Ben Kuroki has been ever so grateful for the fellow Americans who went to bat for him decades after the war. Their dedication is something very rare. He is just amazed at what happened so many decades after the war. Kuroki finds that words are hard to come by to explain his gratitude. Their dedication was just really something. It speaks volumes for our way of life and for democracy. Kuroki thinks it is very important that kids today learn about World War 2. It has been one of Kuroki’s goals to educate the younger generation. He has been able to speak to many schoolchildren. It has been a rewarding experience for him. Just two years ago, there was a junior biography written about Kuroki that was targeted at kids. The book has won two international awards. Kuroki is still working with the young people. People tested Kuroki’s patriotism and will to fight. It has been one tremendous experience for Kuroki. He hopes that some good will come out of it. Kuroki believes that it is important that young people learn about the war. There has been a lot of sacrifice, not just Kuroki. He believes that the oral history program at the museum is a worthwhile endeavor. Kuroki is proud to be an American. Kuroki is proud of his father who was an immigrant from Japan. Kuroki’s father and mother were first generation immigrants from Japan. They never went back to Japan once they set foot in the United States. They had ten children. It is a good story considering they were all immigrants so many years ago. In a sense their story is like all immigrant stories.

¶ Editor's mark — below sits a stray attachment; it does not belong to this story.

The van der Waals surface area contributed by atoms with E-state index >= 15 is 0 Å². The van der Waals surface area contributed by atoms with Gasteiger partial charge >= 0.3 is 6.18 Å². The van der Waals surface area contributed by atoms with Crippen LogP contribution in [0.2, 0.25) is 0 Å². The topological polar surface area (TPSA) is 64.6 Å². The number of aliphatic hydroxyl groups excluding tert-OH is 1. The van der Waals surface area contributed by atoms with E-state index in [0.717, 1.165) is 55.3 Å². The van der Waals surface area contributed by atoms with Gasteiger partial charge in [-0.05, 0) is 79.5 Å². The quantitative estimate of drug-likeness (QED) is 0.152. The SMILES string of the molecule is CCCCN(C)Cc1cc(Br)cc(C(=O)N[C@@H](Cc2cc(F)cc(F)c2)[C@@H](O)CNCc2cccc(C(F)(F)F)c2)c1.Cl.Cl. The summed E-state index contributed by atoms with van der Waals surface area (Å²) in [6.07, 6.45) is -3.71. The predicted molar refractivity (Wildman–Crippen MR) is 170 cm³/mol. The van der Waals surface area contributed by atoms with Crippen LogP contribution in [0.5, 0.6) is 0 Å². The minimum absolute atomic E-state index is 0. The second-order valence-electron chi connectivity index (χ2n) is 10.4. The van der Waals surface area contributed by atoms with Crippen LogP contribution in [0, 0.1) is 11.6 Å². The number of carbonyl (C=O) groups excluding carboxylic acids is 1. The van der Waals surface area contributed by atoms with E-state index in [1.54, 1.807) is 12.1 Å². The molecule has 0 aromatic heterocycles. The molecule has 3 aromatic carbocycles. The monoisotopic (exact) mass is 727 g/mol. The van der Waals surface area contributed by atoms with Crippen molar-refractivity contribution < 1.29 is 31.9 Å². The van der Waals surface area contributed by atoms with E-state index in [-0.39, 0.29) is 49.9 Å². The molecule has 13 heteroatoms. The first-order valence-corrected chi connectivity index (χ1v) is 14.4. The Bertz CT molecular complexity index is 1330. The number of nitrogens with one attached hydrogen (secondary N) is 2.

$60.00
Product: 
$60.00
Product: 
$60.00
Product: 
$60.00
Product: 
$60.00
Product: 
$60.00
Product: 
$60.00
Product: 
$60.00
Product: 
$60.00
Product: 
$60.00
Product: 

All oral histories featured on this site are available to license. The videos will be delivered via mail as Hi Definition video on DVD/DVDs or via file transfer. You will be purchasing the oral history in its entirety but will be free to use only specific clips. Please contact the Museum at digitalcollections@nationalww2museum.org if you are interested in licensing this content. Please allow up to two weeks for file delivery or delivery of the DVD to your postal address. See more information at http://ww2online.org/faqs.